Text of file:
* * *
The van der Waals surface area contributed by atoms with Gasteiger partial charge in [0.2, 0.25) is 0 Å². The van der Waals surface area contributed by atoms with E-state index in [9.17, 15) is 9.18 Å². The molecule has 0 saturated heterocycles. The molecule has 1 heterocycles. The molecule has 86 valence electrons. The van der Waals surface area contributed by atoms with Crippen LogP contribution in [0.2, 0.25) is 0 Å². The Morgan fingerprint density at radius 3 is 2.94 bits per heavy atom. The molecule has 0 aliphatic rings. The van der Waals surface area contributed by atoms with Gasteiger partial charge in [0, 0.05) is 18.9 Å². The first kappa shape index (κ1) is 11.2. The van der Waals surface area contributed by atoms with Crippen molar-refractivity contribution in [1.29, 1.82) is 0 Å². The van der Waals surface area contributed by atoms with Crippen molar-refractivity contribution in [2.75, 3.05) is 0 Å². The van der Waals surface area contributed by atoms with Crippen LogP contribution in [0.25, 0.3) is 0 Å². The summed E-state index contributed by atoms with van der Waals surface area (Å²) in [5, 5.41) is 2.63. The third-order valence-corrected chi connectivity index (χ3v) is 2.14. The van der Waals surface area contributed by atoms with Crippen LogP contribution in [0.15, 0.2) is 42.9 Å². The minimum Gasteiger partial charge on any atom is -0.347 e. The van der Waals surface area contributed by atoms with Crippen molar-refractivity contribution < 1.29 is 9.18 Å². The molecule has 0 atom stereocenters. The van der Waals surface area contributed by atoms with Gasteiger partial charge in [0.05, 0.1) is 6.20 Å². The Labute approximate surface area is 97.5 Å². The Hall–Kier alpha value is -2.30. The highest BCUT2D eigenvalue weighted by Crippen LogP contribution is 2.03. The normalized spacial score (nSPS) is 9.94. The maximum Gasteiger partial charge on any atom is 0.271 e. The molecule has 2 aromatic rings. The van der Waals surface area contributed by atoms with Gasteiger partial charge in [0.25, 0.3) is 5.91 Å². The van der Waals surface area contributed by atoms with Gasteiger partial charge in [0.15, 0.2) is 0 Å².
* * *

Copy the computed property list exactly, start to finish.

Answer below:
The van der Waals surface area contributed by atoms with Gasteiger partial charge in [0.2, 0.25) is 0 Å². The van der Waals surface area contributed by atoms with E-state index in [9.17, 15) is 9.18 Å². The molecule has 0 saturated heterocycles. The molecule has 1 heterocycles. The molecule has 86 valence electrons. The van der Waals surface area contributed by atoms with Crippen LogP contribution in [0.2, 0.25) is 0 Å². The Morgan fingerprint density at radius 3 is 2.94 bits per heavy atom. The molecule has 0 aliphatic rings. The van der Waals surface area contributed by atoms with Gasteiger partial charge in [0, 0.05) is 18.9 Å². The first kappa shape index (κ1) is 11.2. The van der Waals surface area contributed by atoms with Crippen molar-refractivity contribution in [1.29, 1.82) is 0 Å². The van der Waals surface area contributed by atoms with Crippen molar-refractivity contribution in [2.75, 3.05) is 0 Å². The van der Waals surface area contributed by atoms with Crippen LogP contribution in [0.25, 0.3) is 0 Å². The summed E-state index contributed by atoms with van der Waals surface area (Å²) in [5, 5.41) is 2.63. The third-order valence-corrected chi connectivity index (χ3v) is 2.14. The van der Waals surface area contributed by atoms with Crippen LogP contribution in [0.15, 0.2) is 42.9 Å². The minimum Gasteiger partial charge on any atom is -0.347 e. The van der Waals surface area contributed by atoms with Crippen molar-refractivity contribution < 1.29 is 9.18 Å². The molecule has 0 atom stereocenters. The van der Waals surface area contributed by atoms with Gasteiger partial charge in [0.05, 0.1) is 6.20 Å². The Labute approximate surface area is 97.5 Å². The Hall–Kier alpha value is -2.30. The highest BCUT2D eigenvalue weighted by Crippen LogP contribution is 2.03. The normalized spacial score (nSPS) is 9.94. The maximum Gasteiger partial charge on any atom is 0.271 e. The molecule has 2 aromatic rings. The van der Waals surface area contributed by atoms with Gasteiger partial charge in [0.25, 0.3) is 5.91 Å². The van der Waals surface area contributed by atoms with Gasteiger partial charge in [0.15, 0.2) is 0 Å².